The principal architect of the Treasury's program for postwar tax reform, Undersecretary S. Parker Gilbert, left the Treasury Department to return to the private practice of law in the autumn of 1923. With tax reform legislation already drafted, Gilbert left his successor, Undersecretary Garrard B. Winston, and Mellon a road map for securing public support and congressional enactment. When the opposition to income tax rate reduction succeeded in significantly raising estate tax rates in 1924, however, Mellon decided to mount an effort to repeal estate taxes.
Superficially, Mellon's campaign to repeal federal estate taxes resembled the campaign to reduce marginal income tax rates. Business leaders and business organizations overwhelmingly supported both proposals. Just as numerous academic, civic, and reform organizations staged conferences in support of the Mellon plan, the National Tax Association, the first national organization of tax professionals committed to the study and reform of state and national tax systems, held a widely publicized convention and loudly endorsed federal estate tax repeal. Mellon's grassroots ally, J.A. Arnold, enthusiastically converted his organization to agitate for federal estate tax repeal. But unlike the earlier campaign for lower marginal income tax rates, Mellon's attempt to repeal federal estate taxes failed. Only the proposal to reduce marginal income tax rates received the open, reasoned support of respected economists, and the dissemination of their ideas to a broad audience through popular magazines.
Superficially, Mellon's attempt to repeal federal estate taxes also resembles the current campaign to repeal estate taxes. Just as Mellon used freelance lobbyist J. A. Arnold to generate grassroots support for his tax reform program, especially in rural southern and western states, the current antitax movement originated with independent activists in rural southern and western states. After President Bush's election, those organizations received disciplined political direction from leadership closely connected to the White House. A coordinated propaganda effort led by business organizations like the Chamber of Commerce and the National Association of Manufacturers supported both movements. But the Mellon plan occurred at the beginning of the American experiment with progressive income and estate taxation. Because Mellon failed to repeal the estate tax, the fundamental characteristics of the progressive tax system that emerged at the end of the 1920s continued without serious challenge until the late 1970s. In contrast, the current attempt to repeal the estate tax is part of a broad challenge to the very idea of progressive taxation, and it is too soon to tell how it will end.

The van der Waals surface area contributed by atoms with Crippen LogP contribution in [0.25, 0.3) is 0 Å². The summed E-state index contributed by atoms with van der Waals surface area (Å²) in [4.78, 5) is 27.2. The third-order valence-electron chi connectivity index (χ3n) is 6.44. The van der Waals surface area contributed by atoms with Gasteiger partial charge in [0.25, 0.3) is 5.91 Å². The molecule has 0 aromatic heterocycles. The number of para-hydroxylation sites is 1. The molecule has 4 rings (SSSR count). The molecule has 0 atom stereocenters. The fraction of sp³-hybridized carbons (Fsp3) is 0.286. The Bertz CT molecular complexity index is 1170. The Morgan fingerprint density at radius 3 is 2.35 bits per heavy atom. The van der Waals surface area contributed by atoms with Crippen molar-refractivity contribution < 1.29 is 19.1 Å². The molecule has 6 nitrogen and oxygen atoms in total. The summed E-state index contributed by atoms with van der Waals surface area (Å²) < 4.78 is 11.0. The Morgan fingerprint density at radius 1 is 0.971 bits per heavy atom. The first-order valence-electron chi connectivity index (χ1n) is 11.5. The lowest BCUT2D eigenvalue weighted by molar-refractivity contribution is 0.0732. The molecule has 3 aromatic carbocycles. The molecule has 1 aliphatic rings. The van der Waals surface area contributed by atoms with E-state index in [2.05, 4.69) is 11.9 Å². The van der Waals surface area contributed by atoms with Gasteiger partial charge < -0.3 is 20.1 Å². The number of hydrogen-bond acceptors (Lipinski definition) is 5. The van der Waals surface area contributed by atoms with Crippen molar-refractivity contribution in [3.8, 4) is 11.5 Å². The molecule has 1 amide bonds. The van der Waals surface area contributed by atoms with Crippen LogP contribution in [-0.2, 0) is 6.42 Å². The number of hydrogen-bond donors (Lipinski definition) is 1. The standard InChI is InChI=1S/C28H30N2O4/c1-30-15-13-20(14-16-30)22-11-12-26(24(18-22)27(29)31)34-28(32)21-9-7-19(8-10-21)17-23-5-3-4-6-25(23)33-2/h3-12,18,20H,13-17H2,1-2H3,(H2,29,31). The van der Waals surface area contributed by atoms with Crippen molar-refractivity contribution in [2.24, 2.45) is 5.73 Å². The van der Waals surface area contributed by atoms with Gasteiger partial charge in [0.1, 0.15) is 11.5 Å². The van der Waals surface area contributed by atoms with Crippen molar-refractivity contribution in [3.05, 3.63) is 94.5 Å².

This article begins with an investigation into the origins of inheritance taxation in the progressive movement to reform the general property tax and describes some of the problems that developed from inconsistencies among the different state inheritance tax schemes. Federal estate taxation emerged as a solution to those problems, and survived a sophisticated public relations campaign to repeal it. Many of the same arguments offered in favor of repealing the estate tax in the 1920s are heard in the current debate. Similarly, the problems inherent in taxing inheritances or estates at the state level in a federal system remain as intractable. In recent years, the distribution of income and wealth has achieved levels of inequality not seen since the 1920s, and the current debate reopens old fairness questions about relative levels of taxes on wages, capital, and consumption by ordinary people.8
Congress passed a permanent federal estate tax in September 1916 without significant debate, in part because it represented only a small part of a "war preparedness" tax act that also increased income taxes significantly, imposed an "excess- profits" tax on businesses, and heavily taxed luxuries, amusements, transportation, and communication facilities. The federal government had previously taxed inheritances in wartime, most recently during the Spanish American War and the Civil War, and the distribution of the total tax burden appeared fairly spread among the social classes. But mostly, enactment of a federal estate tax generated no significant controversy because the important economists interested in taxation considered estate or inheritance taxation integral to modern democracy. The Revenue Act of 1916 succeeded in introducing starkly progressive income and profits taxes as well as moderately progressive national estate taxes, and the widely respected expert on taxation, Columbia University economics professor Edwin R.A. Seligman pronounced the act "evidence of the progress that has been made in the conceptions of fiscal justice as a result of the democratic development of the last generation."9
Progressive income and inheritance taxes entered the American revenue system as supplements for the failed taxes of the 19th century, the tariff and state general property taxes. Income taxes financed tariff reform and eventually eclipsed tariffs as a revenue source. States adopted inheritance taxes in an attempt to tax the corporate wealth that escaped the general property tax.